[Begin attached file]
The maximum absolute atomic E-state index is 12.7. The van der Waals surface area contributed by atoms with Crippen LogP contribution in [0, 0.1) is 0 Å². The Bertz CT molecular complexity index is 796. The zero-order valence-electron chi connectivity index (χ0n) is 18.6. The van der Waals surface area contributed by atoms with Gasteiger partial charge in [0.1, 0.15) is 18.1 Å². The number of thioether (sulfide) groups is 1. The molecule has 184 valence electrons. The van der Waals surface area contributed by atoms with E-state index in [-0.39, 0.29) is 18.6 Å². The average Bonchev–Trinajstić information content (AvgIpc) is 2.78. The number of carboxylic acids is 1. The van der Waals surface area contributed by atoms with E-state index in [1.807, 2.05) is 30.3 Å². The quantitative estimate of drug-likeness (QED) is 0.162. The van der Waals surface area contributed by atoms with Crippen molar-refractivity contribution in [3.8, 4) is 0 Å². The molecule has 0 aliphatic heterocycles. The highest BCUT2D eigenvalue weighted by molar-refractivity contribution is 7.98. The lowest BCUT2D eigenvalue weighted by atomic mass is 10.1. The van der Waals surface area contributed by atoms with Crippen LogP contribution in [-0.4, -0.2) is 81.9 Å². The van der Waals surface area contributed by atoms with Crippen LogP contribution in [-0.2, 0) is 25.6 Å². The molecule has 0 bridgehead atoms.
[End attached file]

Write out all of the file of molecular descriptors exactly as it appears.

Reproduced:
The maximum absolute atomic E-state index is 12.7. The van der Waals surface area contributed by atoms with Crippen LogP contribution in [0, 0.1) is 0 Å². The Bertz CT molecular complexity index is 796. The zero-order valence-electron chi connectivity index (χ0n) is 18.6. The van der Waals surface area contributed by atoms with Gasteiger partial charge in [0.1, 0.15) is 18.1 Å². The number of thioether (sulfide) groups is 1. The molecule has 184 valence electrons. The van der Waals surface area contributed by atoms with E-state index in [-0.39, 0.29) is 18.6 Å². The average Bonchev–Trinajstić information content (AvgIpc) is 2.78. The number of carboxylic acids is 1. The van der Waals surface area contributed by atoms with E-state index in [1.807, 2.05) is 30.3 Å². The quantitative estimate of drug-likeness (QED) is 0.162. The van der Waals surface area contributed by atoms with Crippen molar-refractivity contribution in [3.8, 4) is 0 Å². The molecule has 0 aliphatic heterocycles. The highest BCUT2D eigenvalue weighted by molar-refractivity contribution is 7.98. The lowest BCUT2D eigenvalue weighted by atomic mass is 10.1. The van der Waals surface area contributed by atoms with Crippen LogP contribution in [-0.4, -0.2) is 81.9 Å². The van der Waals surface area contributed by atoms with Crippen LogP contribution in [-0.2, 0) is 25.6 Å². The molecule has 0 bridgehead atoms.